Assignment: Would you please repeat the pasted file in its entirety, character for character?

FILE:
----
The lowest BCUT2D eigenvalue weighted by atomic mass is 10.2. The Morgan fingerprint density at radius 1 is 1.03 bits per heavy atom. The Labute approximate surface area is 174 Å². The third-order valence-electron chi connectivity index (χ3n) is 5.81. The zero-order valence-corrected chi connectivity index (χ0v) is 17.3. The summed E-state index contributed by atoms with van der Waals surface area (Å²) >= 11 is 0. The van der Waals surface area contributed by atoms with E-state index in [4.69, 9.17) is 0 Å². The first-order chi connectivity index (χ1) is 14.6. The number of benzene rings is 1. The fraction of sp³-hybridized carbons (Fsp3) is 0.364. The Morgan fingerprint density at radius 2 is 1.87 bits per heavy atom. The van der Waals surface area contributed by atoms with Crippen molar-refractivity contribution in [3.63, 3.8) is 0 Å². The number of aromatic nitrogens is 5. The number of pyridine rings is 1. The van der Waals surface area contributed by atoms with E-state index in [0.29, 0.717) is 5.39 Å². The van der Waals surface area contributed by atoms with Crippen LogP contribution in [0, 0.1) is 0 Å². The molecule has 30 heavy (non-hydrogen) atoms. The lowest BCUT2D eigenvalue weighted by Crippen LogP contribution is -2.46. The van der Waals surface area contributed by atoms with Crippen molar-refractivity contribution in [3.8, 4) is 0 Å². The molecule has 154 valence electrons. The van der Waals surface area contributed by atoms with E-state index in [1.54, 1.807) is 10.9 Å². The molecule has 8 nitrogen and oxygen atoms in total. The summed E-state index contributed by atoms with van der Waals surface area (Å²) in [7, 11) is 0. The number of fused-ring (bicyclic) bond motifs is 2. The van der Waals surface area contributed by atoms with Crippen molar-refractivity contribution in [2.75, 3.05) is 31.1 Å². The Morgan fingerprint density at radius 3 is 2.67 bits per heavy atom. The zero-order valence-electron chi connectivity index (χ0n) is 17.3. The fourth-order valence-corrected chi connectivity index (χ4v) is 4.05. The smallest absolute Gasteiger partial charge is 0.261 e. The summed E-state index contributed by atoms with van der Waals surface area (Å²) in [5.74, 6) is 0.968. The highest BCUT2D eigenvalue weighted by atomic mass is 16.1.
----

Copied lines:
The lowest BCUT2D eigenvalue weighted by atomic mass is 10.2. The Morgan fingerprint density at radius 1 is 1.03 bits per heavy atom. The Labute approximate surface area is 174 Å². The third-order valence-electron chi connectivity index (χ3n) is 5.81. The zero-order valence-corrected chi connectivity index (χ0v) is 17.3. The summed E-state index contributed by atoms with van der Waals surface area (Å²) >= 11 is 0. The van der Waals surface area contributed by atoms with E-state index in [4.69, 9.17) is 0 Å². The first-order chi connectivity index (χ1) is 14.6. The number of benzene rings is 1. The fraction of sp³-hybridized carbons (Fsp3) is 0.364. The Morgan fingerprint density at radius 2 is 1.87 bits per heavy atom. The van der Waals surface area contributed by atoms with Crippen molar-refractivity contribution in [3.63, 3.8) is 0 Å². The number of aromatic nitrogens is 5. The number of pyridine rings is 1. The van der Waals surface area contributed by atoms with E-state index in [0.29, 0.717) is 5.39 Å². The van der Waals surface area contributed by atoms with Crippen LogP contribution in [0, 0.1) is 0 Å². The molecule has 30 heavy (non-hydrogen) atoms. The lowest BCUT2D eigenvalue weighted by Crippen LogP contribution is -2.46. The van der Waals surface area contributed by atoms with Crippen molar-refractivity contribution in [3.8, 4) is 0 Å². The molecule has 154 valence electrons. The van der Waals surface area contributed by atoms with E-state index in [1.54, 1.807) is 10.9 Å². The molecule has 8 nitrogen and oxygen atoms in total. The summed E-state index contributed by atoms with van der Waals surface area (Å²) in [7, 11) is 0. The number of fused-ring (bicyclic) bond motifs is 2. The van der Waals surface area contributed by atoms with Crippen molar-refractivity contribution in [2.75, 3.05) is 31.1 Å². The Morgan fingerprint density at radius 3 is 2.67 bits per heavy atom. The zero-order valence-electron chi connectivity index (χ0n) is 17.3. The fourth-order valence-corrected chi connectivity index (χ4v) is 4.05. The smallest absolute Gasteiger partial charge is 0.261 e. The summed E-state index contributed by atoms with van der Waals surface area (Å²) in [5.74, 6) is 0.968. The highest BCUT2D eigenvalue weighted by atomic mass is 16.1.